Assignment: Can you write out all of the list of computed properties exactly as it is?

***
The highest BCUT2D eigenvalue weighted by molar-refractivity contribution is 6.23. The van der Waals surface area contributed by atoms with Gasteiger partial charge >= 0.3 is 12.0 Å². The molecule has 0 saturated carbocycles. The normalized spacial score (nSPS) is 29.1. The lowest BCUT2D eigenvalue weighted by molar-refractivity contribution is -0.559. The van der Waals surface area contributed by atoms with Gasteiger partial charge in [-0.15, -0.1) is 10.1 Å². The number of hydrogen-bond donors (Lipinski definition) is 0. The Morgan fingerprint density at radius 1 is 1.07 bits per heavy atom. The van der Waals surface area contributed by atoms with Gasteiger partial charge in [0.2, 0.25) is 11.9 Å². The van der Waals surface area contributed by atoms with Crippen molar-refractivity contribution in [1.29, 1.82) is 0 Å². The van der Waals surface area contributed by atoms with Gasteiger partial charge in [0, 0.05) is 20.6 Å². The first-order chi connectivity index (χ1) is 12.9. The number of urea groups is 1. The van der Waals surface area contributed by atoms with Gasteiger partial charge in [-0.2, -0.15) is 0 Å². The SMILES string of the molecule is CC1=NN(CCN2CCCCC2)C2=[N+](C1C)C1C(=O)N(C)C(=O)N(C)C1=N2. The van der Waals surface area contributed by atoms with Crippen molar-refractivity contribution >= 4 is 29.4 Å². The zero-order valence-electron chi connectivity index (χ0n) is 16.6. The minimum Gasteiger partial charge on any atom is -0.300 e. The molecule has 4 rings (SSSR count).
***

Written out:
The highest BCUT2D eigenvalue weighted by molar-refractivity contribution is 6.23. The van der Waals surface area contributed by atoms with Gasteiger partial charge >= 0.3 is 12.0 Å². The molecule has 0 saturated carbocycles. The normalized spacial score (nSPS) is 29.1. The lowest BCUT2D eigenvalue weighted by molar-refractivity contribution is -0.559. The van der Waals surface area contributed by atoms with Gasteiger partial charge in [-0.15, -0.1) is 10.1 Å². The number of hydrogen-bond donors (Lipinski definition) is 0. The Morgan fingerprint density at radius 1 is 1.07 bits per heavy atom. The van der Waals surface area contributed by atoms with Gasteiger partial charge in [0.2, 0.25) is 11.9 Å². The van der Waals surface area contributed by atoms with Crippen molar-refractivity contribution in [1.29, 1.82) is 0 Å². The van der Waals surface area contributed by atoms with Gasteiger partial charge in [0, 0.05) is 20.6 Å². The first-order chi connectivity index (χ1) is 12.9. The number of urea groups is 1. The van der Waals surface area contributed by atoms with Gasteiger partial charge in [-0.2, -0.15) is 0 Å². The SMILES string of the molecule is CC1=NN(CCN2CCCCC2)C2=[N+](C1C)C1C(=O)N(C)C(=O)N(C)C1=N2. The van der Waals surface area contributed by atoms with Crippen molar-refractivity contribution >= 4 is 29.4 Å². The zero-order valence-electron chi connectivity index (χ0n) is 16.6. The minimum Gasteiger partial charge on any atom is -0.300 e. The molecule has 4 rings (SSSR count).